Remember Facebook, Whatsapp and Instagram going down last October? Well, an incorrect update on their BGP configurations introduced during routine maintenance caused an outage for 6 hours. This left billions of users unable to access the platforms and millions of companies without the means to run operations. There are other famous incidents caused by mistakes at the BGP level. In the past, an ISP accidentally told the entire Internet to route its traffic to its service, creating a one-day crisis where many people across the world weren’t able to access some of the Internet. Similarly, another country’s ISP accidentally banned YouTube worldwide for several hours, after trying to do so only for its users. Malicious attacks are a frequent phenomenon too. In 2018, hackers were able to hijack requests for Amazon and steal over $100,000 worth of cryptocurrency. Amazon wasn’t hacked, but traffic meant for it ended up somewhere else. Much like if someone were to change the signs on a stretch of freeway and reroute automobile traffic onto incorrect exits. Cisco reported almost two thousand BGP incidents in Q1 2021 alone.
Why do issues happen so frequently? Because the Internet is built on the assumption that interconnected networks are telling the truth about the changes that happen on their networks. Hence, an error or attack (called BGP hijack) is nearly impossible to stop (or at least was - more on that later). Back to our freeway example, imagine if no one was watching the signs, and the only way to tell if they had been maliciously changed was by observing that lots of automobiles were ending up in the wrong neighbourhoods. To make things worse, the majority of configuration updates are processed manually or via custom scripts from the network administrators. The bottom line is the following: Internet traffic routing is a process very prone to errors and bad actors and this results in significant costs or even taking down parts of the network. Clearly, the current way of doing things doesn’t work. With the whole world moving online and increasingly relying on the Internet, such incidents cause massive disruptions. We need a better Internet!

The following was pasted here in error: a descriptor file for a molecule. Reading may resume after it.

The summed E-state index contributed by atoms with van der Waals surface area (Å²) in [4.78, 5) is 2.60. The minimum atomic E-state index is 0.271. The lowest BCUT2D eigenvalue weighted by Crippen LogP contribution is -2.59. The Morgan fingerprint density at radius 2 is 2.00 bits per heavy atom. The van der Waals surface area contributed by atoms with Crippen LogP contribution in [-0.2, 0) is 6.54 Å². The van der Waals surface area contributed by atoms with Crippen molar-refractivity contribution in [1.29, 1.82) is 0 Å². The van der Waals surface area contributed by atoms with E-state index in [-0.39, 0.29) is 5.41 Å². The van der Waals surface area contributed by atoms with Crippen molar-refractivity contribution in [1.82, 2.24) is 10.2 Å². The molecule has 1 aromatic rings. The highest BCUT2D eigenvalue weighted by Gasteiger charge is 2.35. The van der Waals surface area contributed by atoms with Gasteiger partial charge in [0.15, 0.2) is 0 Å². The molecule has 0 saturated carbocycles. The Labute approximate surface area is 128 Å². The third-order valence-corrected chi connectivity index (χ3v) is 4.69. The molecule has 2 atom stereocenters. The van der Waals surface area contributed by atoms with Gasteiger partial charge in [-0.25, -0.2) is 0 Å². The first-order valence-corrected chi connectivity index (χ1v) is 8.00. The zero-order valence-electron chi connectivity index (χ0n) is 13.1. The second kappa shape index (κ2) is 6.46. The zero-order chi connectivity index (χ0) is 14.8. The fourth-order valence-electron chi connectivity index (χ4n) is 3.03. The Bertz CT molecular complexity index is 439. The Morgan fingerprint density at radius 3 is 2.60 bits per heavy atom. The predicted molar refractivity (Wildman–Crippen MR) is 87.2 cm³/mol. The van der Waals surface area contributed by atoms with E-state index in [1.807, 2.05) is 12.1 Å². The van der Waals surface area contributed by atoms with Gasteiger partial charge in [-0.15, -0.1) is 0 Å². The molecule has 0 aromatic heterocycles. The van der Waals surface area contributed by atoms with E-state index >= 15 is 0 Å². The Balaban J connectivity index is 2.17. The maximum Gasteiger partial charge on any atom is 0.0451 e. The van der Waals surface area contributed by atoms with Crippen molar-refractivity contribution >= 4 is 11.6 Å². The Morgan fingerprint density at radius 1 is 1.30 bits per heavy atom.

Code BGP To The Rescue